If you find pottery books like the previous one a bit scary, then I really recommend this book.  The author has such enthusiasm for simple homemade imperfect pottery that it’s hard not to go out and grab yourself some clay straight away.  There are several shops that have sprung up allowing groups to paint and fire their own pots (especially popular for children’s parties) and the author recommends contacing one of these to see if they will let you pay for kiln space during one of their firings.  Schools may also let you do this.  This book certainly makes pottery seem more fun and affordable!


Creative Papercrafts

Creative Papercrafts

This book is also now probably out of print, but there are hundreds of books like it which showcase paper as a truly unique material.  Aesthetic uses for paper are infinite, from simple cardmaking through to decoupage, papercutting (there are some truly remarkable 3D papercuts out there), 3D book cutting and 3D structures and mobiles.  I love the fact that such a humble material is enjoying a revival.


Making an Impression

Making an Impression

Another book in which the author’s enthusiasm for her subject is contagious.  Stamping has been around for ages but other people’s stamps may not express exactly what you want to say visually.  Using a scalpel knife and pencil rubbers to create art is surely one of the cheapest ways of making an image!  The author also has her own unique personal style with a certain niaivety which I adore which makes the book visualy appealing.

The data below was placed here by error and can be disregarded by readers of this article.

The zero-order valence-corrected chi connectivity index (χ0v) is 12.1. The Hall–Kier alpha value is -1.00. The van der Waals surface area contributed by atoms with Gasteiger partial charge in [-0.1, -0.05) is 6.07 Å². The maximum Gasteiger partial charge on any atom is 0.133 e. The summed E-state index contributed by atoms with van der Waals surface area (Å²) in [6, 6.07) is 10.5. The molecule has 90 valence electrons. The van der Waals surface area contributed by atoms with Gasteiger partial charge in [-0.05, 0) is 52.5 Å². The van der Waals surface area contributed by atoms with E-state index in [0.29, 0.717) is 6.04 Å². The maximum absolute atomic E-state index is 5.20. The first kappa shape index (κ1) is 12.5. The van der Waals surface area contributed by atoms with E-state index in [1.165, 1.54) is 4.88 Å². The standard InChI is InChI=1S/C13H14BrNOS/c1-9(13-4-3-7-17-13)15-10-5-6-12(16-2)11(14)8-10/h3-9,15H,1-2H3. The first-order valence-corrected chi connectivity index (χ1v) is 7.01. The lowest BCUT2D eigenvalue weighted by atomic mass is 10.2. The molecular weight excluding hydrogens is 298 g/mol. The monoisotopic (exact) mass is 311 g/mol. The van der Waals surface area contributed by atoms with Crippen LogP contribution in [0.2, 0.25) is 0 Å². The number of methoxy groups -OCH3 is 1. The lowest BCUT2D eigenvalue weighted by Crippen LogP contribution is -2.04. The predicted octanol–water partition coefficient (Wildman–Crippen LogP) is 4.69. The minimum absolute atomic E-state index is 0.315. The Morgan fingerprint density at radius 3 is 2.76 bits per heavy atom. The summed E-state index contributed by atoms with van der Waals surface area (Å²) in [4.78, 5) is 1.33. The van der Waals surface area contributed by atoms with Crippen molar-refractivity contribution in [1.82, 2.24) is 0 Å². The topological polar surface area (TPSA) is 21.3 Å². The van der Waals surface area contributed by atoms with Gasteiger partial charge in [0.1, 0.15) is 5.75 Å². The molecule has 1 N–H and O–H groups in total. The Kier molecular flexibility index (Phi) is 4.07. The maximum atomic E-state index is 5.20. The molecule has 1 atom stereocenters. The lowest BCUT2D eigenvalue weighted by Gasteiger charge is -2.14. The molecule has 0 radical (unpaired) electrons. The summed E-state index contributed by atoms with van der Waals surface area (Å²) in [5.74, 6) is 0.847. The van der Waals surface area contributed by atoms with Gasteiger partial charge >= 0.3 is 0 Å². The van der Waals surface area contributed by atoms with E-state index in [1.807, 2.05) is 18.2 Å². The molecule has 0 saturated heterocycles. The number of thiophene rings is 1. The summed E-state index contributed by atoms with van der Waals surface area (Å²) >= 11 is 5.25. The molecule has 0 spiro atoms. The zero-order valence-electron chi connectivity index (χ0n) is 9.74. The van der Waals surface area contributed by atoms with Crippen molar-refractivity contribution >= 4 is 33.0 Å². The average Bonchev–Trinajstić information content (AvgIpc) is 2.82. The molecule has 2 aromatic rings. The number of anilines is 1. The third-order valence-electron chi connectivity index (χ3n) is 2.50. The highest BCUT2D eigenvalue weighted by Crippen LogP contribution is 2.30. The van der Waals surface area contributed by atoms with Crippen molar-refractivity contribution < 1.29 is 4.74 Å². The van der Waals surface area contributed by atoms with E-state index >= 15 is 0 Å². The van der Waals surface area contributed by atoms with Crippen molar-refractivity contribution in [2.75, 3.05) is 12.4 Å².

Learning Linocut

Learning Linocut

I’m really into printing at the moment and linocut is one of the easiest ways of starting out.  Printing anything simply means that you can reproduce an image many times.  It’s excellent for maing your own cards and print runs.  In my watercolour paintings I naturally paint in a very detailed manner, and while you can create detail withl inocut if you wish to, I find it allows me to think in bigger shapes and blocks of colour to create more design-led pictures.  Due to an arthritic hand I use a product called ‘easicut’ which is more of a rubbery substance than lino and easier to cut.  This book has lots of easy-to-understand instructions and exercises to help you ‘think outside the box’.


Stitched Safari

Stitched Safari

Featuring a menagerie of felt animals, this book has extreme cute factor.  You could have a whole Naoh’s Ark going on!  I picked it up for £3 from www.stitchcraftcreate.com which has an awesome bargain books section.  The patterns could easily be enlarged to make bigger critters.


Sew Sunny Homestyle

Sew Sunny Homestyle

This book is just a representative example of any by Tone Finnegar who creates the Tilda range of fabrics and craftware.  Half the reason for buying them is surely the beautifully-styled photographs, the other half for the lovely projects inside.  Lots of people buy them for their distinctive doll patterns, but being animal mad I buy them for the the critter-themed projects, such as cows and pigs with wings!  Designs for lots of homewares are also included using the luscious Tilda fabrics – who cares if these books just create reasons for us to go out and buy more of it?


 

I hope you feel inspired by my little guide to some of the many craft books I’ve collected along the way.  Now get out there and start making!

Kelly.